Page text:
I am not exactly a connoisseur of coffee.
I’ve spent most of my life smugly disliking the stuff. I felt superior and health-conscious. Every warning I saw about negative effects—cardiovascular damage, weakened teeth, pre-caffeine morning stupor—inspired a self-satisfied “Not me!” I even told a congratulatory little story about my superhuman resistance:
I got all these benefits without any sacrifice—if you sincerely dislike something, you do not get Martyr Points for giving it up. This logic did not stop me from regaling others with the tale of my impressive willpower at every opportunity, though.
The trouble was that I kept tempting fate. I still liked how coffee smelled, so I would try it every now and then to see if my tastebuds had changed. It’s the same way I occasionally sample brie and V8 in case they’re no longer disgusting and I’m missing out. With every test, though, I continued to file that cup o’ joe under “gross.”
So what major life event—what monumental stressor—finally got me to drink coffee?
I realized that fat is delicious.
I bought a carton of heavy cream for the fridge at work, and it took a single cup to corrupt my once-touted purity.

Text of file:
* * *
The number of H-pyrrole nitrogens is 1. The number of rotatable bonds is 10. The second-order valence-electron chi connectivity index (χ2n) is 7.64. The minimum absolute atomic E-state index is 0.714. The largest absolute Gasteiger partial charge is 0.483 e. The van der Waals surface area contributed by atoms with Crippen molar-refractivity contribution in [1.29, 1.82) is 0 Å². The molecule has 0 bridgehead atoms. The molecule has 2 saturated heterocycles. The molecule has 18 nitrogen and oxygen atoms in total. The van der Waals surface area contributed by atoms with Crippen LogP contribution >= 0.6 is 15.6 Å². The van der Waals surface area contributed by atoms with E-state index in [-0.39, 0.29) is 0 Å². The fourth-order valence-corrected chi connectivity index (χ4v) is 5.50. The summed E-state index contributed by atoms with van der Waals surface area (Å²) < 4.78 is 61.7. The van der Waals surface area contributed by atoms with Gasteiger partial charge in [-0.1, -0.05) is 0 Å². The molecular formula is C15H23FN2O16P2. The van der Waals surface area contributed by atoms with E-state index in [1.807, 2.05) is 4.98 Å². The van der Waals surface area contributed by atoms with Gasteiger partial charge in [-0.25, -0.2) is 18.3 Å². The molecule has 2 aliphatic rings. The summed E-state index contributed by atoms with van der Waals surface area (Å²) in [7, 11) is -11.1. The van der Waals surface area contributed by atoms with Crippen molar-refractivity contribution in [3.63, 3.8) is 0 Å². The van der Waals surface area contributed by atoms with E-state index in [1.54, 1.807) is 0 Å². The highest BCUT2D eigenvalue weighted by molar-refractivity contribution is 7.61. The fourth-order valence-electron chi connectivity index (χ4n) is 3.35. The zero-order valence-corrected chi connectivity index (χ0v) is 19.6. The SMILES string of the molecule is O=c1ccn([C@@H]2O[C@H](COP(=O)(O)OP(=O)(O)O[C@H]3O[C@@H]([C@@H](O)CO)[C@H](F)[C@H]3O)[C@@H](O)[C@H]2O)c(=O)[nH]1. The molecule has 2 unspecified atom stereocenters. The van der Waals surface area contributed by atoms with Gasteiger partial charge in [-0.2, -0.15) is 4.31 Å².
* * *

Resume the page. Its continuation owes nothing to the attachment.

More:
(Plus I got a nifty mug like this one, and I really had to start drinking something that leaves stains so that no one else would try to borrow it.)
Despite this shameful fall from grace, I held onto a last shred of superiority: Up until recently, I was not aware of any personal standards for coffee quality. All the fuss about finding the good stuff or being the world’s best sounded affected and needy—unlike the fine gradations I recognize in ice cream workmanship, coffee pretty much seems to be coffee.
Last month, however, I faced a 12-hour, overnight drive across six hundred very flat miles. This trip led me to sample a great deal of the coffee available in the wee hours of a West Texas morning, and my palate mustered up some previously unrecognized discernment.
At my gym, the tanning booths are in between the front door and the women’s locker room. When I walk past them, the surrounding area is usually scented like tropical fruit or lavender. Occasionally, though, it smells disconcertingly like dinner.
That’s what it tastes like when you pull into a small-town McDonald’s at 4 a.m. and they pour you a cup from the pot left untouched by last night’s shift. The greasy savor of roasting skin.
I don’t have a good way to end this post. It’s hard to rebound from flesh coffee. Instead, you should listen to this song, which I heard on vacation and which is now my very favorite snake-related song of all time: